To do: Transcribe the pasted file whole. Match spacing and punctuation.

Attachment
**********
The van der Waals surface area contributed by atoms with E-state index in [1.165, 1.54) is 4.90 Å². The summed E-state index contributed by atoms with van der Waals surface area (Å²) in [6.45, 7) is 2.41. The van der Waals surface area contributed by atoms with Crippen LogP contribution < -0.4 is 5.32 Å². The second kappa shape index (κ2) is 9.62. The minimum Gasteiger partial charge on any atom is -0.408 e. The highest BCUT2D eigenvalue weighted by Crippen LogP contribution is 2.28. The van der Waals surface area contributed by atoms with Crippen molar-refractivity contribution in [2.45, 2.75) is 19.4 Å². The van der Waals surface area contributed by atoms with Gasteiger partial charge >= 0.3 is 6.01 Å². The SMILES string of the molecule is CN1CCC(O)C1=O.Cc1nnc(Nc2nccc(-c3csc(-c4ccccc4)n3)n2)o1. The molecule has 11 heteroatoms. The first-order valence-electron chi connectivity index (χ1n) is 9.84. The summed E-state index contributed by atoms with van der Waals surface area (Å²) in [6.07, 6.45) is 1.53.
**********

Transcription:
The van der Waals surface area contributed by atoms with E-state index in [1.165, 1.54) is 4.90 Å². The summed E-state index contributed by atoms with van der Waals surface area (Å²) in [6.45, 7) is 2.41. The van der Waals surface area contributed by atoms with Crippen LogP contribution < -0.4 is 5.32 Å². The second kappa shape index (κ2) is 9.62. The minimum Gasteiger partial charge on any atom is -0.408 e. The highest BCUT2D eigenvalue weighted by Crippen LogP contribution is 2.28. The van der Waals surface area contributed by atoms with Crippen molar-refractivity contribution in [2.45, 2.75) is 19.4 Å². The van der Waals surface area contributed by atoms with Gasteiger partial charge >= 0.3 is 6.01 Å². The SMILES string of the molecule is CN1CCC(O)C1=O.Cc1nnc(Nc2nccc(-c3csc(-c4ccccc4)n3)n2)o1. The molecule has 11 heteroatoms. The first-order valence-electron chi connectivity index (χ1n) is 9.84. The summed E-state index contributed by atoms with van der Waals surface area (Å²) in [6.07, 6.45) is 1.53.